48. jupes

    JC

    The Arab workers may or may not have been doing ‘that stuff’, however there is no doubt the wall is a major factor in stopping bombings in Israel. Apart from the human lives saved, surely not having bombs randomly blowing up can only be good for the economy.

    The Arabs who are not ‘bad people’ may have lost their jobs but I won’t cry any tears for them. They do nothing at all to stop the terrorists in their community. Therefore they are enablers.

  49. When slavery was abolished in the postbellum U.S. their economy benefited from black salaries for labour.

    When slavery was abolished in the southern U.S, somewhere between 500,000 and 1 million slaves died because the whole regional economy crashed.

    That is on top of the war losses.

    Even that aside, I’m not sure how forcing enterprise to pay salary for what had been capitalised labour – for which capital loss they received no recompense – is supposed to benefit the economy.

  50. .

    The idea that high mandated wages cause widespread economic benefits is a macroeconomic argument, and I’m sorry to say but it is garbage.

  51. C.L.

    I would have thought it benefitted from not having self-detonating savages on the loose in their country murdering Israelis.

    Yeah. It’s amazing how good for business it is that people feel they can go shopping without being bombed. Are people now adopting the Greens line that open borders for Australia would be good for business?

  52. .

    Robert Crew,

    I hope you make a submission to the RC on union corruption.

  53. .

    C.L.,

    We have very open borders anyway. Comparing us to Israel is never going to result in a sensible conclusion.

    Nato’s argument would mean that the WAP resulted in higher real wages. This is of course nonsense.

  54. C.L.

    No no. If blocking the Arabs was bad for business in Israel, doesn’t it follow that declaring open borders to Australia and forcing Morro to stop rolling the marine Jaffas of liberation down the aisle of people smuggling will bolster Australia’s economy?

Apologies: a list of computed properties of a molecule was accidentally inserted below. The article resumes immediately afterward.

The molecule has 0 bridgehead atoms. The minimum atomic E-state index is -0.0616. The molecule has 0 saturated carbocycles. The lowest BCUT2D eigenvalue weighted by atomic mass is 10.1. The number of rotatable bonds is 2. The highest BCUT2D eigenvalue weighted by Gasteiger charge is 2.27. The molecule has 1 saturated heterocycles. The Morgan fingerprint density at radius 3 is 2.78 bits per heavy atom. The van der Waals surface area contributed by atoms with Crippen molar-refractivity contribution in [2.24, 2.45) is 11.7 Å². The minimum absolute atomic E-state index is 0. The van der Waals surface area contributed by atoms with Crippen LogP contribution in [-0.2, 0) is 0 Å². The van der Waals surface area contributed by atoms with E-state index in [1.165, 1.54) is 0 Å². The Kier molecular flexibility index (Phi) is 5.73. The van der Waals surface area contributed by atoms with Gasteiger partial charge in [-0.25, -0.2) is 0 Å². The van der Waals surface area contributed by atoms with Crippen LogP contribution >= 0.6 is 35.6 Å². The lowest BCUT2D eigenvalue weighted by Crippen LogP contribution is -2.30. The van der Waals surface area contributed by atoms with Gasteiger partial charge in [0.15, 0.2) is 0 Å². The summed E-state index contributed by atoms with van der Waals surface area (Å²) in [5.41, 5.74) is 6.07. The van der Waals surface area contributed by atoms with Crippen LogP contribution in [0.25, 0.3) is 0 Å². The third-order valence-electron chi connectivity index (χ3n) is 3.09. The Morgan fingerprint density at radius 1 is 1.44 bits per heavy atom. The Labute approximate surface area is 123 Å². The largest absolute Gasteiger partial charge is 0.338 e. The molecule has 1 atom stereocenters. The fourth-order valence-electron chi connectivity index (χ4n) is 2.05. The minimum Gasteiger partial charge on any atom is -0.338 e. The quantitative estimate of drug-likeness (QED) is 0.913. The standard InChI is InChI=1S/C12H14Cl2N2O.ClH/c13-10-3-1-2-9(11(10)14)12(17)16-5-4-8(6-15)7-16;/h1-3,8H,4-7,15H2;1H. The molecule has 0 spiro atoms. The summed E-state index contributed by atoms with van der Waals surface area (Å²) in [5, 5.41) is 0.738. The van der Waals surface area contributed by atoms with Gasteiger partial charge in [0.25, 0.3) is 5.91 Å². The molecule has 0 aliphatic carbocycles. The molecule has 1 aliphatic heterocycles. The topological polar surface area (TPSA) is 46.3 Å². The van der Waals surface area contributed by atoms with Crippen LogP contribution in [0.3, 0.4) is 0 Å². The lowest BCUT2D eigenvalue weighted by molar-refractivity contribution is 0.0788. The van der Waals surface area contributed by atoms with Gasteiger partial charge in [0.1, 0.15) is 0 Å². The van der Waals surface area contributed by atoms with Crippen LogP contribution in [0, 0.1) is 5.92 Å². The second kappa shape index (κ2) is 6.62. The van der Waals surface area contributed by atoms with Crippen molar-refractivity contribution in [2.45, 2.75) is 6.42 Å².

55. Cool Head

    High minimum wage means high youth unemployment. Secondary effect = a large contributing factor to youth suicide!

  56. .

    ???

    Regardless of how we send back fraudulent, undocumented arrivals, we still have a very liberal immigration policy.

    Asylum seekers were always insignificant compared to the rest of the population. The benefit is that processing doesn’t cost up to 10 bn a year now and we can cut taxes correspondingly.

  57. .

    Cool Head
    #1231863, posted on March 19, 2014 at 10:11 pm
    High minimum wage means high youth unemployment. Secondary effect = a large contributing factor to youth suicide!

    Correct.

  58. Robert Crew

    Sorry dot, the only explicitly criminal behaviour I listed was by Frank Blevins, who thankfully is now dead. Every other union contact I had was disgusting and slimy, but the burden to show criminality would be too high. I didn’t even bother mentioning the PSA in the NT, or the NT and WA versions of the Shoppies because their threats were so obviously hollow. I have some real dirt on the activities of the communists of the Semaphore Workers Club, but that’s secondhand from a friend who now lives overseas and doesn’t want to get involved.